What do all these readings mean and do we have the right values or standards for determining the air quality? I’m no expert, but this post explains things pretty well.  For  those who want more a modern (better) indication of the air quality and for per hour readings (which NEA is sorely missing and ministers are ignorant about) refer to the AQI and the We/Wear/Masks sites respectively. Its interesting that an NUS PhD student (Jeremy Chen) could come up with a more accurate formula for the PSI readings, but instead of adopting the formula, all NEA can do is argue that their formula is not necessarily worse. Go figure.

All things considered, I would of course advise all not to rely on any readings, but use your eyes and general feel of the environment before venturing out. I stepped outside for less than 3 minutes in what is considered  a “not-so-severe” PSI reading and came back inside with a splitting headache that lasted several hours – not to mention the severe dry throat and tearing eyes.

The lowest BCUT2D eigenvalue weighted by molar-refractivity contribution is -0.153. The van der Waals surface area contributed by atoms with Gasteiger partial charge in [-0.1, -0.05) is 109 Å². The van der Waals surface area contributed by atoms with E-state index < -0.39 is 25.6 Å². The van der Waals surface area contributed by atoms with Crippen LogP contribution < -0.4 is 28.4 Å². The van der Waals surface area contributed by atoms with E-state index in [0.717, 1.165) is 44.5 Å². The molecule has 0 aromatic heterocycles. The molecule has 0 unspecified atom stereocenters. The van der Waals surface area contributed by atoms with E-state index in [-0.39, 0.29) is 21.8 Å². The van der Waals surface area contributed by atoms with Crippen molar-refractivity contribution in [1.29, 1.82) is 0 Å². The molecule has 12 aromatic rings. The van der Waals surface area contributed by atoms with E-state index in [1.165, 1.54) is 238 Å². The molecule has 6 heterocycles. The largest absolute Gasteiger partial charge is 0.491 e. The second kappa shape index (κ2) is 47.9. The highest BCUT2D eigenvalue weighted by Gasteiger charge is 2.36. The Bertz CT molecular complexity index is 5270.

Stay safe folks!


There have been a few changes since the initial script I wrote, primarily how the different time intervals (hourly, 3 hourly, 24 hourly, etc) have merged to just hourly and the PM 2.5 index has been included into the main reading. As such, now only the average hourly PM2.5 readings from the NEA and AQICN are compared in the graph.


There are several other sites that are quite good for monitoring the PSI situation, in particular, I like this one:


Its a responsive site (reformats itself on mobile devices),  has a good, easy to understand graphic representation of the situation and some other information on the wind patterns and the Indonesian fires that contribute heavily to the haze. Check it out.

February 26, 2013

USB 3.0 vs eSATA


Theres been a lot of talk about how fast and useful USB 3.0 is and compared to the old USB 2.0 (more so the USB 1.1) standards, its absolutely blazing. The thing is I don’t have a USB 3.0 port on my laptop. Its not old – its an i7 3.0Ghz DC HT and it quite a machine, but it ships with an eSATA port instead of a USB 3.0 and 4 USB 2.0 ports. As you can imagine, eSATA kind of went the way of the mini disc, so its not on a lot of devices. In any case, because of a need to transfer large volumes of data between my esata drive and another external (USB 2.0) drive (about 2.5TBs) and not wanting to wait between 8 to 12 hours (which I had already done serveral times in the past), I went out and got a expresscard 3/4 slot USB 3.0 interface. Didn’t cost much, just S$39 as a combo pack of the expresscard and a USB 3.0 3.5″ HDD enclosure from SLS. No fuss installation, and I started my 2.5TB copy and it took under 3 hours – compared to what it used to take, that was about only a third of the time.